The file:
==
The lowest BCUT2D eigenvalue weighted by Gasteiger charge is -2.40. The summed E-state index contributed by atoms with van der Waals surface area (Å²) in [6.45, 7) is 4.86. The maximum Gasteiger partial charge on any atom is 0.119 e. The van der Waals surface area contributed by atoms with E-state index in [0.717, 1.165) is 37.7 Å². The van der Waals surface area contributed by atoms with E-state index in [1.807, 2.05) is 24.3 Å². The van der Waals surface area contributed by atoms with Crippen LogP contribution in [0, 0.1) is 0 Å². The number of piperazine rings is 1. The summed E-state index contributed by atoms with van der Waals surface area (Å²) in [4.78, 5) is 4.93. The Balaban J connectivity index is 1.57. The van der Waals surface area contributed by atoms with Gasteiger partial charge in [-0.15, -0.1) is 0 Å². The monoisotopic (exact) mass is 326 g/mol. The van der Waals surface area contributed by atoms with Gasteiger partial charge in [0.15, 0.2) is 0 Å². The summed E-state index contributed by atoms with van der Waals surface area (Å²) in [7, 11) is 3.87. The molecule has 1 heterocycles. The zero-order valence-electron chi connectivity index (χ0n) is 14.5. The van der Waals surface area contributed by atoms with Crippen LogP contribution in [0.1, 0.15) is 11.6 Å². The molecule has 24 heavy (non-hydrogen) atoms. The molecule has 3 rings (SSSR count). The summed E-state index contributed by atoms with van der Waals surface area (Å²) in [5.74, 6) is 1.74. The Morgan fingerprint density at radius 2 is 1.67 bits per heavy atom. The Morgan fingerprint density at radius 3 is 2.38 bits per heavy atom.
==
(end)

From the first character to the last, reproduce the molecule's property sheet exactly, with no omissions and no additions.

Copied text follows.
The lowest BCUT2D eigenvalue weighted by Gasteiger charge is -2.40. The summed E-state index contributed by atoms with van der Waals surface area (Å²) in [6.45, 7) is 4.86. The maximum Gasteiger partial charge on any atom is 0.119 e. The van der Waals surface area contributed by atoms with E-state index in [0.717, 1.165) is 37.7 Å². The van der Waals surface area contributed by atoms with E-state index in [1.807, 2.05) is 24.3 Å². The van der Waals surface area contributed by atoms with Crippen LogP contribution in [0, 0.1) is 0 Å². The number of piperazine rings is 1. The summed E-state index contributed by atoms with van der Waals surface area (Å²) in [4.78, 5) is 4.93. The Balaban J connectivity index is 1.57. The van der Waals surface area contributed by atoms with Gasteiger partial charge in [-0.15, -0.1) is 0 Å². The monoisotopic (exact) mass is 326 g/mol. The van der Waals surface area contributed by atoms with Gasteiger partial charge in [0.15, 0.2) is 0 Å². The summed E-state index contributed by atoms with van der Waals surface area (Å²) in [7, 11) is 3.87. The molecule has 1 heterocycles. The zero-order valence-electron chi connectivity index (χ0n) is 14.5. The van der Waals surface area contributed by atoms with Crippen LogP contribution in [0.1, 0.15) is 11.6 Å². The molecule has 24 heavy (non-hydrogen) atoms. The molecule has 3 rings (SSSR count). The summed E-state index contributed by atoms with van der Waals surface area (Å²) in [5.74, 6) is 1.74. The Morgan fingerprint density at radius 2 is 1.67 bits per heavy atom. The Morgan fingerprint density at radius 3 is 2.38 bits per heavy atom.